Jesu, the very thought of thee – Text: Latin c. 12th century, tr. Edward Caswall (1814-78). Music: Gordon Slater (1896-1979), arr. Paul Halley (b. 1952).

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For many years it was assumed that Bernard of Clairvaux was the author of the Latin poem of 42 stanzas beginning Dulcis Jesu memoria. But, though it is in keeping with his spirit and medieval piety, there is no proof that he wrote it. David Livingstone, greatly moved by the poem, wrote in his diary: “That hymn of St Bernard, on the name of Christ, although in what might be termed dog-Latin, pleases me so; it rings in my ears as I wander across the wide, wide wilderness.” The best translation is that of Edward Caswall, from which our hymn books and this arrangement have taken these verses.

The variable accentual pattern in the successive stanzas has made it difficult for music editors to choose a suitable tune for the hymn. No fewer than 28 different tunes have been associated with it since the beginning of the last century. Gordon Slater, the author of the tune used here, was organist of Lincoln Cathedral from 1930 until 1966. His tune ST BOTOLPH fits this hymn exceedingly well, and Paul Halley’s arrangement for the Elora Festival Singers of Slater’s melody as performed here is lush and lyrical, a beautiful watercolour of vocal harmonies and organ line.

Jesu, the very thought of thee
With sweetness fills my breast;
But sweeter far thy face to see,
And in thy presence rest.

Nor voice can sing, nor heart can frame,
Nor can the memory find,
A sweeter sound than thy blest name,
O Saviour of mankind!

O hope of every contrite heart,
O joy of all the meek,
To those who fall, how kind thou art!
How good to those who seek!

But what to those who find? Ah, this
Nor tongue nor pen can show;
The love of Jesus, what it is
None but his loved ones know.

Jesu, our only joy be thou,
As thou our prize wilt be;
Jesus, be thou our glory now,
And through eternity. Amen.

 

Christus resurgens – Orlande de Lassus (1532-1594)

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Though he was born in the Low Countries and spent his entire adult career in Bavaria, Orlande de Lassus, who often signed his name Orlando di Lasso, was spiritually an Italian. (He lived in Italy from the age of 12 until he was 23). The pictorial and plastic arts of the Renaissance show a concern with, and a highly developed skill in, molding materials into a resemblance of an idealized “realism.” Lassus’s musical realism consists of its immediate response to the inflection and meaning of words. It persuades the listener as much by the directness and charm of its utterance as by the skillful manner in which its changing moods express each new idea. Even when dramatic, the music is highly concentrated. Most of the composer’s over 500 motets, of which this little piece is one, last little more than two or three minutes. In this five-part setting Lassus turns his ample skills to a passage from the sixth chapter of the epistle to the Romans, a preface to the “therefore” of this Sunday’s second reading, and also the text for the ancient communion chant for this Sunday:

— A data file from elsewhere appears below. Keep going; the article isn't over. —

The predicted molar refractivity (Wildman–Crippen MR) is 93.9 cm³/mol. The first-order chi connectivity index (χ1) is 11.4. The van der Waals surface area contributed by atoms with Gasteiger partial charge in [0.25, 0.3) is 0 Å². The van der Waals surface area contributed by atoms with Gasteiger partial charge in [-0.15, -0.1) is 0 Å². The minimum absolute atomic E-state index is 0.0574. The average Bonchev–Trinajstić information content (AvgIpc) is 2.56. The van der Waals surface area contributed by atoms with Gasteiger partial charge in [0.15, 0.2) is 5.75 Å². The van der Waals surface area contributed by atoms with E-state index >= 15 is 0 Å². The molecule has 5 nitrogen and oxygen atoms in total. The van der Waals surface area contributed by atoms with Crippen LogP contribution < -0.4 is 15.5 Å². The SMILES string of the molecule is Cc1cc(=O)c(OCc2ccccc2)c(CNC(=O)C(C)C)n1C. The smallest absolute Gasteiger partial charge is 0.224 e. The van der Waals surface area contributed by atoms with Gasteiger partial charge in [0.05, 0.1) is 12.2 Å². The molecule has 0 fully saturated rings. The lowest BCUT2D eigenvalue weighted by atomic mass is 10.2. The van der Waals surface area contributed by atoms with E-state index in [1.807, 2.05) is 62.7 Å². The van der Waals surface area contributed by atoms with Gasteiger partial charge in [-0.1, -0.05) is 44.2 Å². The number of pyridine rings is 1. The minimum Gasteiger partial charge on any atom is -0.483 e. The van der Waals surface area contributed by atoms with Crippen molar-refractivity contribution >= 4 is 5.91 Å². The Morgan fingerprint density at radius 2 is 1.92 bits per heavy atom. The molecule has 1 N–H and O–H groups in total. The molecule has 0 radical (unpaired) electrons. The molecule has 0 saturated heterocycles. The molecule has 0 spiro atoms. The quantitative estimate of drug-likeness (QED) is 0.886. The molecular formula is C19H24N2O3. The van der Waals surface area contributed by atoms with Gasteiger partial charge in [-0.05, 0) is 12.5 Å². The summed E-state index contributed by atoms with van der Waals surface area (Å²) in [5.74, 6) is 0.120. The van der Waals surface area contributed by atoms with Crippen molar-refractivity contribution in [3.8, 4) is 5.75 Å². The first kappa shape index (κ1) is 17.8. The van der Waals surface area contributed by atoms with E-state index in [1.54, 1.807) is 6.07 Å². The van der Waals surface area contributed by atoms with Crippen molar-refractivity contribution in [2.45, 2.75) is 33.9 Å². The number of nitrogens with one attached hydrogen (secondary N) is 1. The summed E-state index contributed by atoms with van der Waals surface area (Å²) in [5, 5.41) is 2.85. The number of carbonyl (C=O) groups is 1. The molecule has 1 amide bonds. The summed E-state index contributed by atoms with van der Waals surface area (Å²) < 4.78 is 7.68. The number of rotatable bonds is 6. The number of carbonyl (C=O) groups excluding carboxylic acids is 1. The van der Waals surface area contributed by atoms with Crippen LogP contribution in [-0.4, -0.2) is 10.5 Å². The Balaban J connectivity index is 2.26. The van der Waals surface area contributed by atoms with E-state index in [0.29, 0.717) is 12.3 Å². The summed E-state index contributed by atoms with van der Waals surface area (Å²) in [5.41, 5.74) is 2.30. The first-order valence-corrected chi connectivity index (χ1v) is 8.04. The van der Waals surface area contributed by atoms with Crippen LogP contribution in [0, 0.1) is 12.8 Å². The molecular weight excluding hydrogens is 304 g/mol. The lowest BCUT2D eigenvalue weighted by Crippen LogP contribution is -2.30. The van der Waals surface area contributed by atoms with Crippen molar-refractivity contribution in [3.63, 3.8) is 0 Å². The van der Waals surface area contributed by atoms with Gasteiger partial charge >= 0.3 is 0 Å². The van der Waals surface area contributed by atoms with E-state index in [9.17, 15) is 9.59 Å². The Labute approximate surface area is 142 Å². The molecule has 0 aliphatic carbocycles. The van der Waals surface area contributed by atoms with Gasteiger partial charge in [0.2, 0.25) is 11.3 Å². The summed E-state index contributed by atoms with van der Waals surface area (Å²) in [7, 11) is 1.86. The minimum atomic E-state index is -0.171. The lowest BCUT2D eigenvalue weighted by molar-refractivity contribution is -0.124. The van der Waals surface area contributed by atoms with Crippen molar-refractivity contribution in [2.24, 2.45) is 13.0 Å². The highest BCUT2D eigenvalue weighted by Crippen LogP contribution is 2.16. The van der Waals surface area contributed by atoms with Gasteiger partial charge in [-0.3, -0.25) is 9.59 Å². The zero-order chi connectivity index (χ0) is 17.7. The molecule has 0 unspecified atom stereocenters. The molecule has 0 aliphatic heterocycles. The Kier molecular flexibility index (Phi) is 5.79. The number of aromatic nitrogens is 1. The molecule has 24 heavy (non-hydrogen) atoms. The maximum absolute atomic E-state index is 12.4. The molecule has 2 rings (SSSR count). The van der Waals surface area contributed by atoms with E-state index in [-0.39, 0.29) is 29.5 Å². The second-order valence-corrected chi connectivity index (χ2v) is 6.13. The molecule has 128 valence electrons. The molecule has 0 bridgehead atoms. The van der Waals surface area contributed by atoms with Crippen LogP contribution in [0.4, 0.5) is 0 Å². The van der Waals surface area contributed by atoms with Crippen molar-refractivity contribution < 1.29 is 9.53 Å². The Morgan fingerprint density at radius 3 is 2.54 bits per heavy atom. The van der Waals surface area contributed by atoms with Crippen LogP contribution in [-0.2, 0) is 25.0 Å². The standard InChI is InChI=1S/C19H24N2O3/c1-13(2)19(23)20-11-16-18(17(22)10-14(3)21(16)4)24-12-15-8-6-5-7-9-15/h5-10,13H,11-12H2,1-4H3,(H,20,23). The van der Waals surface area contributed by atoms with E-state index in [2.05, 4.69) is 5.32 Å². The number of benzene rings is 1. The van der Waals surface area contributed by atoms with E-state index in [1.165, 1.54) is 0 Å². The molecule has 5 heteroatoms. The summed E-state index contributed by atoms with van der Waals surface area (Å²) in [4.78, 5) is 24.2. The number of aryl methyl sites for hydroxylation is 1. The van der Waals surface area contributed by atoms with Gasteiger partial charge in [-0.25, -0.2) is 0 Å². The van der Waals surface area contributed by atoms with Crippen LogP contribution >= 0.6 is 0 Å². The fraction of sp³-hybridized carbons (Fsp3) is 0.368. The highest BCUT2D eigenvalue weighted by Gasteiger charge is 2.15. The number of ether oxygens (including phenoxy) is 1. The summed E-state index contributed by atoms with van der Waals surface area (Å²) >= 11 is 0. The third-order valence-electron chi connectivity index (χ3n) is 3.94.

Christus resurgens ex mortuis, jam non moritur, mors illi ultra non dominabitur.
Quod enim mortuus est peccato, mortuus est semel, quod autem vivit, vivit Deo,
Alleluia.

Christ, rising again from the dead, dieth now no more. Death shall no more have dominion over him.
For in that he died to sin, he died once: but in that he liveth, he liveth unto God.
Alleluia.

 

Herr Jesu Christ, dich zu uns wend (BWV 632) – Johann Sebastian Bach (1685-1750)

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Herr Jesu Christ, dich zu uns wend is a Lutheran hymn from the 17th century. The text of the hymn has been attributed to Wilhelm, Duke of Saxe-Weimar, but this authorship is doubted, as the attribution appears only in prints from the late 17th century. In Thuringia and Saxony, the hymn was sung on Sundays after the minister had entered the pulpit to deliver the sermon. In Weimar, Johann Sebastian Bach, who was the organist at the Schlosskirche, composed several organ settings of the hymn of which this piece from the Orgelbüchlein is one. It’s a bouncy piece which picks up the opening motive of the hymn, an ascending triad. In very few of Bach’s organ works does he specify a registration, or selection of stops. For this recording, the organist has chosen a lovely selection of sweet flutes, making for a gentle musical pre-sermon prayer. An English translation of the first verse of the hymn is as follows:

Lord Jesus Christ! Turn towards us,
send your Holy Spirit to us:
with her help and grace may he rule us
and lead us on the way to truth.

 

Gerald Harder